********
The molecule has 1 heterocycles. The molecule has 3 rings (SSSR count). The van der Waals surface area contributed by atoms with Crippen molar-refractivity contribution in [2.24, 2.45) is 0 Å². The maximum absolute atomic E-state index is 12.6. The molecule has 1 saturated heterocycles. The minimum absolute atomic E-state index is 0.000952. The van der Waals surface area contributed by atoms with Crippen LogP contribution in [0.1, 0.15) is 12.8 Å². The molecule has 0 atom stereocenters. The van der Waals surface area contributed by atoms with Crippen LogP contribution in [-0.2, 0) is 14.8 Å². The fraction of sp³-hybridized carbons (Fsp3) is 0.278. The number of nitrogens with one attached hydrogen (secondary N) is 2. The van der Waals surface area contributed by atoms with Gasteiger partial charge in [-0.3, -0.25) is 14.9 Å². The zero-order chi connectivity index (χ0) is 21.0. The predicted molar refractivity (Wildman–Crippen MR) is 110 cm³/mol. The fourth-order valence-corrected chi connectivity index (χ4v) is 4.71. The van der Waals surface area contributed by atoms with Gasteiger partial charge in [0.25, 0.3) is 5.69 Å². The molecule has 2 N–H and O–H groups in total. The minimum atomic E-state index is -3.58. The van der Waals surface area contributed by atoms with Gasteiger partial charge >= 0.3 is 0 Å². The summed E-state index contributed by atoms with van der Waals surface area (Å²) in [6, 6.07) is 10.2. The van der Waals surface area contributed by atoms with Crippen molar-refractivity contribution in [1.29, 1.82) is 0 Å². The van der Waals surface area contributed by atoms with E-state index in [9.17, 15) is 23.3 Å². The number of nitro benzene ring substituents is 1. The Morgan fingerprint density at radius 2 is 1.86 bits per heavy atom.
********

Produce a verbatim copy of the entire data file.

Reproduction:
The molecule has 1 heterocycles. The molecule has 3 rings (SSSR count). The van der Waals surface area contributed by atoms with Crippen molar-refractivity contribution in [2.24, 2.45) is 0 Å². The maximum absolute atomic E-state index is 12.6. The molecule has 1 saturated heterocycles. The minimum absolute atomic E-state index is 0.000952. The van der Waals surface area contributed by atoms with Crippen LogP contribution in [0.1, 0.15) is 12.8 Å². The molecule has 0 atom stereocenters. The van der Waals surface area contributed by atoms with Crippen LogP contribution in [-0.2, 0) is 14.8 Å². The fraction of sp³-hybridized carbons (Fsp3) is 0.278. The number of nitrogens with one attached hydrogen (secondary N) is 2. The van der Waals surface area contributed by atoms with Gasteiger partial charge in [-0.3, -0.25) is 14.9 Å². The zero-order chi connectivity index (χ0) is 21.0. The predicted molar refractivity (Wildman–Crippen MR) is 110 cm³/mol. The fourth-order valence-corrected chi connectivity index (χ4v) is 4.71. The van der Waals surface area contributed by atoms with Gasteiger partial charge in [0.25, 0.3) is 5.69 Å². The molecule has 2 N–H and O–H groups in total. The minimum atomic E-state index is -3.58. The van der Waals surface area contributed by atoms with Gasteiger partial charge >= 0.3 is 0 Å². The summed E-state index contributed by atoms with van der Waals surface area (Å²) in [6, 6.07) is 10.2. The van der Waals surface area contributed by atoms with Crippen molar-refractivity contribution in [1.29, 1.82) is 0 Å². The van der Waals surface area contributed by atoms with E-state index in [9.17, 15) is 23.3 Å². The number of nitro benzene ring substituents is 1. The Morgan fingerprint density at radius 2 is 1.86 bits per heavy atom.